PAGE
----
Why is Why Business Rule Methodology is Different

Ronald G.  Ross
Ronald G. Ross Co-Founder & Principal, Business Rule Solutions, LLC , Executive Editor, Business Rules Journal , and Co-Chair, Building Business Capability (BBC) Read Author Bio       || Read All Articles by Ronald G. Ross

This column originally appeared in the July/August 1997 issue of the Data Base Newsletter.

Outwardly, the business rule approach produces many of the same deliverables as any other approach to building automated business information systems -- screens, processes, data, controls, etc.  In other words, the end result is almost sure to include some application system.  So why is the business rule approach any different from other system development methodologies?  Here's why.

As discussed in previous Newsletter issues, a business rule methodology places an emphasis on the following:

  • Balancing what the company 'knows' and what it 'does.'

  • Specifying requirements in a declarative manner.

  • Liberating rules from processes.

  • Producing thin processes and throw-away procedures.

These features have various technical advantages, but collectively they seek to ensure that the resulting application system produces an adaptable business.

This has two important implications.  First, to achieve that result, the 'application' components must be seamlessly integrated with the business itself.  To say that a business rule project aims toward producing application software misses the whole point.  The real objective is to produce a full business capacity that covers all the following areas.

business aspect   business component   IS component

knowing   terms and facts   data model
producing   business transformations   actions
communicating   business network   communications grid
collaborating   work   procedures
coordinating   precedence   states
guiding   ends and means   rules

The second implication is being able to address the issue of motivation.  A business capacity will be of little value if it addresses the wrong business objectives.  The key question is why the business capacity in its particular form is the right one for the company.

Traditional system development methodologies have done a poor job of answering that key question.  Information engineering, for example, sought to answer it by involving sponsors and key managers directly in producing deliverables.  This was not only expensive and time-consuming -- but worse, did not really even work.  Today, most projects are still directed based on cost.  Money is important, of course -- but it is not a substitute for knowing why.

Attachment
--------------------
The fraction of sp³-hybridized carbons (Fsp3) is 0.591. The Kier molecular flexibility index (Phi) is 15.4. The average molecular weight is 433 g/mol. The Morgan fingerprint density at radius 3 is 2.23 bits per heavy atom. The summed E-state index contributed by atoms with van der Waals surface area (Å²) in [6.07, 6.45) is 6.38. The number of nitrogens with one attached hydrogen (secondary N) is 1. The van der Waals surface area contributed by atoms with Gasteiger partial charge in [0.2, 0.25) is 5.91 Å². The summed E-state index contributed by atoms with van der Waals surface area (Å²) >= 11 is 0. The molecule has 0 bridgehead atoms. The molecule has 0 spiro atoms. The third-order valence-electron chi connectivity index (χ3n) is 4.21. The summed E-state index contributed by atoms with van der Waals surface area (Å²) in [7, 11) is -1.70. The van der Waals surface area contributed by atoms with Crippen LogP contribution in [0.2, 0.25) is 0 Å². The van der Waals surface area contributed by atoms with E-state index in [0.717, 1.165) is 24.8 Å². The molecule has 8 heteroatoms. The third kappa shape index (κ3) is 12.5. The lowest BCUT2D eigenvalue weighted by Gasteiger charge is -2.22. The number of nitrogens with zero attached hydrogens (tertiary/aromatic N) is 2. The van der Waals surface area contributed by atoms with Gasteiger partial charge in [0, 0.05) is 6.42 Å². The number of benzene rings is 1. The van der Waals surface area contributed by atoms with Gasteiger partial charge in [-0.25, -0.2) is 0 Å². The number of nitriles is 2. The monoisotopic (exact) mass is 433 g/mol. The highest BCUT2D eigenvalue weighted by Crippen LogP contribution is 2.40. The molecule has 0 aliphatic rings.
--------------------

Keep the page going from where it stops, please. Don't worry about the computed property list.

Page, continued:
The business rule approach offers a revolutionary new approach.  This is because core business rules are always about satisfying a particular set of business objectives involving a particular set of business risks.  These connections are not 'data' and they are not 'process.'  Instead, they represent something different altogether -- namely why.

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Standard citation for this article:


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Ronald G. Ross , "Why is Why Business Rule Methodology is Different" (Jul./Aug. 1997)
URL: http://www.brcommunity.com/a1997/a365.html

About our Contributor:


Ronald  G. Ross
Ronald G. Ross Co-Founder & Principal, Business Rule Solutions, LLC , Executive Editor, Business Rules Journal , and Co-Chair, Building Business Capability (BBC)

Ronald G. Ross is Principal and Co-Founder of Business Rule Solutions, LLC, where he actively develops and applies the IPSpeak methodology including RuleSpeak®, DecisionSpeak and TableSpeak.

Ron is recognized internationally as the "father of business rules." He is the author of ten professional books including the groundbreaking first book on business rules The Business Rule Book in 1994. His newest are:


Ron serves as Executive Editor of BRCommunity.com and its flagship publication, Business Rules Journal. He is a sought-after speaker at conferences world-wide. More than 50,000 people have heard him speak; many more have attended his seminars and read his books.

Ron has served as Chair of the annual International Business Rules & Decisions Forum conference since 1997., now part of the Building Business Capability (BBC) conference where he serves as Co-Chair. He was a charter member of the Business Rules Group (BRG) in the 1980s, and an editor of its Business Motivation Model (BMM) standard and the Business Rules Manifesto. He is active in OMG standards development, with core involvement in SBVR.

Ron holds a BA from Rice University and an MS in information science from Illinois Institute of Technology. Find Ron's blog on http://www.brsolutions.com/category/blog/. For more information about Ron visit www.RonRoss.info. Tweets: @Ronald_G_Ross

Read All Articles by Ronald G. Ross

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